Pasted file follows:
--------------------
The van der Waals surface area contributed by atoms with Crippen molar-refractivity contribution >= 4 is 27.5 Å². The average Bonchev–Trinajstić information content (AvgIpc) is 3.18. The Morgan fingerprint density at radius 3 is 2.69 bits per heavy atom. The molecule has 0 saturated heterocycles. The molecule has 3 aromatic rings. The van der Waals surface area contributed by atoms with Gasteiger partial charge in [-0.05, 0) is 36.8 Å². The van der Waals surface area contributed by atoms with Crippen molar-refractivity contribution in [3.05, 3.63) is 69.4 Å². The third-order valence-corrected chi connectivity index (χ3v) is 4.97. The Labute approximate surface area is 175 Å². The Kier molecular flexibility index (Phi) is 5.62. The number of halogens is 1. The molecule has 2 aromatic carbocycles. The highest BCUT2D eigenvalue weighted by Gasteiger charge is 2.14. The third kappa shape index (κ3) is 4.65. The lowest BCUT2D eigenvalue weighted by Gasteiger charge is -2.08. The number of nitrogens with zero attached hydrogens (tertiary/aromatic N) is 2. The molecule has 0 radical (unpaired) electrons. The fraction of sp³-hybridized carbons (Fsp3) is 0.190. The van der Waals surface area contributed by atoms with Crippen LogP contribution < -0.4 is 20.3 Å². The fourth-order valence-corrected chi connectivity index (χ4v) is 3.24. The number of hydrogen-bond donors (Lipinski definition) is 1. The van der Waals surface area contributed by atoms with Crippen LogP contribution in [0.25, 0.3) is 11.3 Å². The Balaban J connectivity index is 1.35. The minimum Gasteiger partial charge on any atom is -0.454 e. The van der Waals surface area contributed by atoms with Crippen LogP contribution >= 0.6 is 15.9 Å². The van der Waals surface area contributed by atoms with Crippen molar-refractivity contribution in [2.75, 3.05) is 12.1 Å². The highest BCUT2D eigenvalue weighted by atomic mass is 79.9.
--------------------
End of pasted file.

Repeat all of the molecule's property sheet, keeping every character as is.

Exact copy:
The van der Waals surface area contributed by atoms with Crippen molar-refractivity contribution >= 4 is 27.5 Å². The average Bonchev–Trinajstić information content (AvgIpc) is 3.18. The Morgan fingerprint density at radius 3 is 2.69 bits per heavy atom. The molecule has 0 saturated heterocycles. The molecule has 3 aromatic rings. The van der Waals surface area contributed by atoms with Gasteiger partial charge in [-0.05, 0) is 36.8 Å². The van der Waals surface area contributed by atoms with Crippen molar-refractivity contribution in [3.05, 3.63) is 69.4 Å². The third-order valence-corrected chi connectivity index (χ3v) is 4.97. The Labute approximate surface area is 175 Å². The Kier molecular flexibility index (Phi) is 5.62. The number of halogens is 1. The molecule has 2 aromatic carbocycles. The highest BCUT2D eigenvalue weighted by Gasteiger charge is 2.14. The third kappa shape index (κ3) is 4.65. The lowest BCUT2D eigenvalue weighted by Gasteiger charge is -2.08. The number of nitrogens with zero attached hydrogens (tertiary/aromatic N) is 2. The molecule has 0 radical (unpaired) electrons. The fraction of sp³-hybridized carbons (Fsp3) is 0.190. The van der Waals surface area contributed by atoms with Crippen LogP contribution < -0.4 is 20.3 Å². The fourth-order valence-corrected chi connectivity index (χ4v) is 3.24. The number of hydrogen-bond donors (Lipinski definition) is 1. The van der Waals surface area contributed by atoms with Crippen LogP contribution in [0.25, 0.3) is 11.3 Å². The Balaban J connectivity index is 1.35. The minimum Gasteiger partial charge on any atom is -0.454 e. The van der Waals surface area contributed by atoms with Crippen LogP contribution >= 0.6 is 15.9 Å². The van der Waals surface area contributed by atoms with Crippen molar-refractivity contribution in [2.75, 3.05) is 12.1 Å². The highest BCUT2D eigenvalue weighted by atomic mass is 79.9.